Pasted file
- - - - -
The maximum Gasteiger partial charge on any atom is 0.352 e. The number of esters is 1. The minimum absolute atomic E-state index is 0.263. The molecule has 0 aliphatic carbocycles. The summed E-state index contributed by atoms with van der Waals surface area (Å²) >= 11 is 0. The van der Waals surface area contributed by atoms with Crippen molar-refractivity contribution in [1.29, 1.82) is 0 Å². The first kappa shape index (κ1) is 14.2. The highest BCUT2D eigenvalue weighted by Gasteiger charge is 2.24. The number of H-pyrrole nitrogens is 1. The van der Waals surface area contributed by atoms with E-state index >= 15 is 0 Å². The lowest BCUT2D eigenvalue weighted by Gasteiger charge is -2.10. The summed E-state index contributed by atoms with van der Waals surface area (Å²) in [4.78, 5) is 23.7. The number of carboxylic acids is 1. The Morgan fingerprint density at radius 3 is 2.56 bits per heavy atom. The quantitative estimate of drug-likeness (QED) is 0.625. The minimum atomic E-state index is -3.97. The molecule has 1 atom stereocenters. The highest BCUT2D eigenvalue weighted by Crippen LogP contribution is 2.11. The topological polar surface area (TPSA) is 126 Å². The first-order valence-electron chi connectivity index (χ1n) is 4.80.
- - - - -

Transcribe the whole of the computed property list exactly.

The maximum Gasteiger partial charge on any atom is 0.352 e. The number of esters is 1. The minimum absolute atomic E-state index is 0.263. The molecule has 0 aliphatic carbocycles. The summed E-state index contributed by atoms with van der Waals surface area (Å²) >= 11 is 0. The van der Waals surface area contributed by atoms with Crippen molar-refractivity contribution in [1.29, 1.82) is 0 Å². The first kappa shape index (κ1) is 14.2. The highest BCUT2D eigenvalue weighted by Gasteiger charge is 2.24. The number of H-pyrrole nitrogens is 1. The van der Waals surface area contributed by atoms with E-state index >= 15 is 0 Å². The lowest BCUT2D eigenvalue weighted by Gasteiger charge is -2.10. The summed E-state index contributed by atoms with van der Waals surface area (Å²) in [4.78, 5) is 23.7. The number of carboxylic acids is 1. The Morgan fingerprint density at radius 3 is 2.56 bits per heavy atom. The quantitative estimate of drug-likeness (QED) is 0.625. The minimum atomic E-state index is -3.97. The molecule has 1 atom stereocenters. The highest BCUT2D eigenvalue weighted by Crippen LogP contribution is 2.11. The topological polar surface area (TPSA) is 126 Å². The first-order valence-electron chi connectivity index (χ1n) is 4.80.